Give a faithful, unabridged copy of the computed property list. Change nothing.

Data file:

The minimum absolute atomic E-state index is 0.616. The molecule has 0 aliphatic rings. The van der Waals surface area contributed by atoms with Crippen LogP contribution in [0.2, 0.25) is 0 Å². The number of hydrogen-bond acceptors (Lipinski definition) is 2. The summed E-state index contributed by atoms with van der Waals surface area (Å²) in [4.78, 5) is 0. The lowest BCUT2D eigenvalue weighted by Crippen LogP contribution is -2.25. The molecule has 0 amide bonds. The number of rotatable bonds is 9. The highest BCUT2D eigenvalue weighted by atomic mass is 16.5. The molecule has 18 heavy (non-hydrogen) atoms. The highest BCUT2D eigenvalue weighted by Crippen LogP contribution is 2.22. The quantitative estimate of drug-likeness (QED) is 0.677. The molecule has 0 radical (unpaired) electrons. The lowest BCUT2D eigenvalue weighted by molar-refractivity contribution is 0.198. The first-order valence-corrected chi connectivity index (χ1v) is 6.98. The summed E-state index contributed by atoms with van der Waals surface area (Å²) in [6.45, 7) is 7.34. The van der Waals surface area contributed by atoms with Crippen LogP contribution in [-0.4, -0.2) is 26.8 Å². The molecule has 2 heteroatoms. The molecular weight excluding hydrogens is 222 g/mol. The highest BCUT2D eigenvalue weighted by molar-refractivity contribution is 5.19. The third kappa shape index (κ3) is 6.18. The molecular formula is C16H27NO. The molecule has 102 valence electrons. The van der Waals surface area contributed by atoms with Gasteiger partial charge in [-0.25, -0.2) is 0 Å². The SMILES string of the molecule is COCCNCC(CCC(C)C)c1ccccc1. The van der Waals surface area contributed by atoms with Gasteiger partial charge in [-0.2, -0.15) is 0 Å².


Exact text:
The minimum absolute atomic E-state index is 0.616. The molecule has 0 aliphatic rings. The van der Waals surface area contributed by atoms with Crippen LogP contribution in [0.2, 0.25) is 0 Å². The number of hydrogen-bond acceptors (Lipinski definition) is 2. The summed E-state index contributed by atoms with van der Waals surface area (Å²) in [4.78, 5) is 0. The lowest BCUT2D eigenvalue weighted by Crippen LogP contribution is -2.25. The molecule has 0 amide bonds. The number of rotatable bonds is 9. The highest BCUT2D eigenvalue weighted by atomic mass is 16.5. The molecule has 18 heavy (non-hydrogen) atoms. The highest BCUT2D eigenvalue weighted by Crippen LogP contribution is 2.22. The quantitative estimate of drug-likeness (QED) is 0.677. The molecule has 0 radical (unpaired) electrons. The lowest BCUT2D eigenvalue weighted by molar-refractivity contribution is 0.198. The first-order valence-corrected chi connectivity index (χ1v) is 6.98. The summed E-state index contributed by atoms with van der Waals surface area (Å²) in [6.45, 7) is 7.34. The van der Waals surface area contributed by atoms with Crippen LogP contribution in [-0.4, -0.2) is 26.8 Å². The molecule has 2 heteroatoms. The molecular weight excluding hydrogens is 222 g/mol. The highest BCUT2D eigenvalue weighted by molar-refractivity contribution is 5.19. The third kappa shape index (κ3) is 6.18. The molecular formula is C16H27NO. The molecule has 102 valence electrons. The van der Waals surface area contributed by atoms with Gasteiger partial charge in [-0.25, -0.2) is 0 Å². The SMILES string of the molecule is COCCNCC(CCC(C)C)c1ccccc1. The van der Waals surface area contributed by atoms with Gasteiger partial charge in [-0.2, -0.15) is 0 Å².